In the typical Museveni fashion of using drawn out processes to give cover to ongoing deep mischief, the commission never gave the grabbers reason to pause in their tracks. Even as Bamugemereire was giving false hope, five miles from her air-conditioned room a one Medard Kiconco was grappling with protesting peasants.
These were people whose houses and other structures – on a four-acre piece of land that he grabbed – had been razed to the ground. Kiconco had the last laugh on last month on 4 October when a Kampala court declared him rightful owner of the land.
Further afield in Buhweju District a daughter of the minister of natural resources was allocated mining rights in a forest reserve. The artisanal gold miners that had made their living there were forcefully evicted to make room for her. Such things underscore the brutality of the Museveni regime.
Given that the father of this woman is from eastern Uganda, it is difficult to understand how Museveni, well known for his clannishness and nepotism, would allow a Karamojong to displace people in western Uganda whose votes he holds so dear. The tradeoff must be so huge to be irresistible, people commented.
In the sparsely populated Karamoja region, from where the minister alluded to above hails, thousands of hectares of communal grazing lands have for no fathomable reason been converted into restricted “security facilities”. The only thing locals know is that this action followed a series of aeromagnetic surveys for precious metals the results of which have never been made public.
If anybody had any doubts about the fraud that the land commission was, Museveni’s real intentions for it became clearer during his interaction with the commission last week. That’s when he told them how to ‘angle’ their report.
According to sources familiar with those interactions, Museveni told Bamugemereire to focus her report on how land “can be used as a tool for transformation”, with Malaysia as a case study. That amounts to changing the terms of reference, observers commented.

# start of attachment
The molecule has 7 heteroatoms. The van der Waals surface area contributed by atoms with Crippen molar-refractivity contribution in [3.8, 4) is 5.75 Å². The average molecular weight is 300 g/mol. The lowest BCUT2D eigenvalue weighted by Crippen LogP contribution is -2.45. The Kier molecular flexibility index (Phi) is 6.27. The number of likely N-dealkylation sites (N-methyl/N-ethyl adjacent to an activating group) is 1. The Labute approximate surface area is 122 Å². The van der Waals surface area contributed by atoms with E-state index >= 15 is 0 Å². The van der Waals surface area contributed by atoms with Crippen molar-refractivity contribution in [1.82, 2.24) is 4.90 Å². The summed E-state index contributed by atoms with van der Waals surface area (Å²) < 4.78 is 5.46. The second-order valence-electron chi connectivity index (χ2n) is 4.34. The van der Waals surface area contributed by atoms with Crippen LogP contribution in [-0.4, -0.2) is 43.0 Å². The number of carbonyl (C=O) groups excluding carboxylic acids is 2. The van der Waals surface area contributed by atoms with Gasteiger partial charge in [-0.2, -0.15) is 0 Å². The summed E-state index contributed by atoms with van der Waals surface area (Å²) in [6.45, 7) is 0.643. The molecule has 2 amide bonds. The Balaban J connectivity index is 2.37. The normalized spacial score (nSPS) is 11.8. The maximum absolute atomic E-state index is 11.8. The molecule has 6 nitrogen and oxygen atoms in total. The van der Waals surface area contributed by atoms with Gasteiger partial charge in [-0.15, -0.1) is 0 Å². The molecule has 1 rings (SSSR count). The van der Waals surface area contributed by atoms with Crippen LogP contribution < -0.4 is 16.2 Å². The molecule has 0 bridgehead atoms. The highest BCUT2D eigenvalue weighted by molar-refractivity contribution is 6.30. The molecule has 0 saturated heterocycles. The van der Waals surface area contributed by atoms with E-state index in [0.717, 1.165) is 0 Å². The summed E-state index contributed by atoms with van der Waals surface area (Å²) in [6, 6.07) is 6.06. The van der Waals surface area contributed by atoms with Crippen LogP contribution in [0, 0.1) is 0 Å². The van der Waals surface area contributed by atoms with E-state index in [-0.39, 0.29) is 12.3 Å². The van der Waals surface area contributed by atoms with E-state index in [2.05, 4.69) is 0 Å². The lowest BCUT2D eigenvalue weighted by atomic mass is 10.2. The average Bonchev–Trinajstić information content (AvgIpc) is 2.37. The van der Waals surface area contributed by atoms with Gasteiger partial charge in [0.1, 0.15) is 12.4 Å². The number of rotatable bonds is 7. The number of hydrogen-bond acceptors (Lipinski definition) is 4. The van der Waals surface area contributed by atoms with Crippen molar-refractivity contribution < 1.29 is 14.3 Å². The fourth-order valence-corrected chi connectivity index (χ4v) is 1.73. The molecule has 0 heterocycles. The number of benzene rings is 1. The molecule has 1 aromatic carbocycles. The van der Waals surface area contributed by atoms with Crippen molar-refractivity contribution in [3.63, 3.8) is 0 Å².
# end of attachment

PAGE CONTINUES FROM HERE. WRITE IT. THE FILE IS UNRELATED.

One supposes the messier it gets the better for Museveni who in his greed does not give a hoot about the stated “transformation”.
To put the Ugandan land mess into perspective the biggest grabbers are people close to power. A good number of them are serving army officers, cabinet ministers and others he has many means of sanctioning, if he really wanted that. For instance as the commission was preparing to meet him, in parliament, there was an uproar over how Minister of Justice Kahinda Otafiire had secured ownership of an agricultural extension facility in Jinja.
That was a 900-acre farm owned by the government. Otafiire was now evicting the government he serves.
Museveni knows very well that he cannot touch the Otafiire’s without opening a Pandora’s box that would shine the light on his own land grabs. So, short of buying time for him and his thugs to grab even more, Bamugemereire’s commission has achieved nothing for the ordinary Ugandan.
It was a dose of palliative care, albeit at the taxpayers’ expense, which for a while dulled the pain and gave false hope on an issues Museveni lacks the political will to do anything about.